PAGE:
I had the pleasure of attending the “Foundations of Joy and Love for Children” six hour training seminar this past weekend. Iowa requires a minimum of twelve clock hours of in class training every two years. I was able to get half of those done in one day!
The class was hosted by the Sheraton Hotel in West Des Moines. It is a sweet hotel with a large conference room to accommodate a large group of providers from every avenue of childcare.
Whenever I go to training I’m as interested in how childcare providers are trained as I am in the content of the training. Applebaum’s did a really good job in picking out eight different broad childcare issues and devoting a decent amount of time in each area without overloading you in specific content. They had products available for purchase to compliment their training should you want to get more detailed training in these core subjects.
The speaker, Neil Dorfman, M.Ed, was dynamic. He’s definitely doing a job he’s meant to do. He’s the kind of guy you would love having over for a barbeque and just listen to him talk story. He has a great balance of interweaving his personal experience and education into new strategies for all types of providers in homes, school, and center based care.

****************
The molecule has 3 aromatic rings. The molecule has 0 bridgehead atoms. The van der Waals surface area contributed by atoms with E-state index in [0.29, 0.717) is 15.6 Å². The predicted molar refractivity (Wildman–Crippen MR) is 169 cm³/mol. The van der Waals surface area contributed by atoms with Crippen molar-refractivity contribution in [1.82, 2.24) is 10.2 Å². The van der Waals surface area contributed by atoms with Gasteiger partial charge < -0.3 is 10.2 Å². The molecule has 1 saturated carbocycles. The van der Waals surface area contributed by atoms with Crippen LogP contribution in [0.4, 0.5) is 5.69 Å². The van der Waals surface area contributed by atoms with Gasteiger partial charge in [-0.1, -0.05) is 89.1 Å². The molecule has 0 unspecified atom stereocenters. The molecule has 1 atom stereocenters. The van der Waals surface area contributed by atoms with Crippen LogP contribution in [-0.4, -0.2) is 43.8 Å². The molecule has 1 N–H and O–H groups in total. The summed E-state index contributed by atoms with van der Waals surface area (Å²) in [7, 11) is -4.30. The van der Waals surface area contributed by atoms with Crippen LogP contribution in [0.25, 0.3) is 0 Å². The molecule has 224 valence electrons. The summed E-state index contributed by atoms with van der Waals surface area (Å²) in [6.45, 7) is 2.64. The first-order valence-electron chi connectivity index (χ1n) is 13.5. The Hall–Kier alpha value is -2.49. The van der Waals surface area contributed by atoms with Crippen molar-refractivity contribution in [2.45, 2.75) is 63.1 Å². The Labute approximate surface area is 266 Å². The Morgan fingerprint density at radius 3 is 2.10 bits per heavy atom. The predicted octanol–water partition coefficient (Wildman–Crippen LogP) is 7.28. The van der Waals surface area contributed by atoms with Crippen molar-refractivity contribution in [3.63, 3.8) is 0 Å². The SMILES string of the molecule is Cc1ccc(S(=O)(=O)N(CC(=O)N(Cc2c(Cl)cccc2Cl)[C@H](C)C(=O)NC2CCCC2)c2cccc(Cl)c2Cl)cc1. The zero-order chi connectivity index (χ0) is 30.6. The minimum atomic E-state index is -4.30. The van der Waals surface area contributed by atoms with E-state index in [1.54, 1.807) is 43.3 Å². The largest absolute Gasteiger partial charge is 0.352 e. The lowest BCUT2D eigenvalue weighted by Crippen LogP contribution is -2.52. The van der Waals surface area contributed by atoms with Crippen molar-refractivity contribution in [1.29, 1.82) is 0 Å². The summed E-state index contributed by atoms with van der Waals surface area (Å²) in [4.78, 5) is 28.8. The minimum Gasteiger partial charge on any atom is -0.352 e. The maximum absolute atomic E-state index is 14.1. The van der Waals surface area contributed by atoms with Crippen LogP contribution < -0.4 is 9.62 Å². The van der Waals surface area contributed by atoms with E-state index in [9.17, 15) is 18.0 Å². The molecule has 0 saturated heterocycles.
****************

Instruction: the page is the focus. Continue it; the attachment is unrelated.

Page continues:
I would have enjoyed hearing Applebaum’s viewpoints on more home daycare specific issues. I think there are some principles of parent communication that work well when you are a teacher for a large group of children in a school or a center that just don’t work when the parent sitting across the table from you is paying one fifth of your income that week.
They teach a technique about sharing worrisome information to parents where the provider should say to the parent “your child is special to me and I I want your child to be successful”. I agree with the “I want your child to be successful” but not so much with the “your child is special to me”. When a parent hears “your child is special to me” they can quickly respond with “DO special for him”.
I’m not saying that you shouldn’t communicate daily to the parents that the child is important to you but I think it’s a slippery slope to bring up “special” on the front end of conflict resolution. It can muddy up the solution with emotional one to one care expectations that are not workable in a group of young multi-aged kids being cared for by one adult. I think offering your admiration and care for the child needs to be done daily so when conflicts arise you have that foundation built into the parents understanding of your perspective.
That was my only strong disagreement with the training. There were many things I thought were very valuable and gave good takeaways to put into my childcare and give me things to think about. The thing I liked the most about the training was their “Design On A Dime” ideas. They have some brilliant free or near free activities for centers, classrooms, and home care providers. What you will learn by attending will more than pay for the price of admission.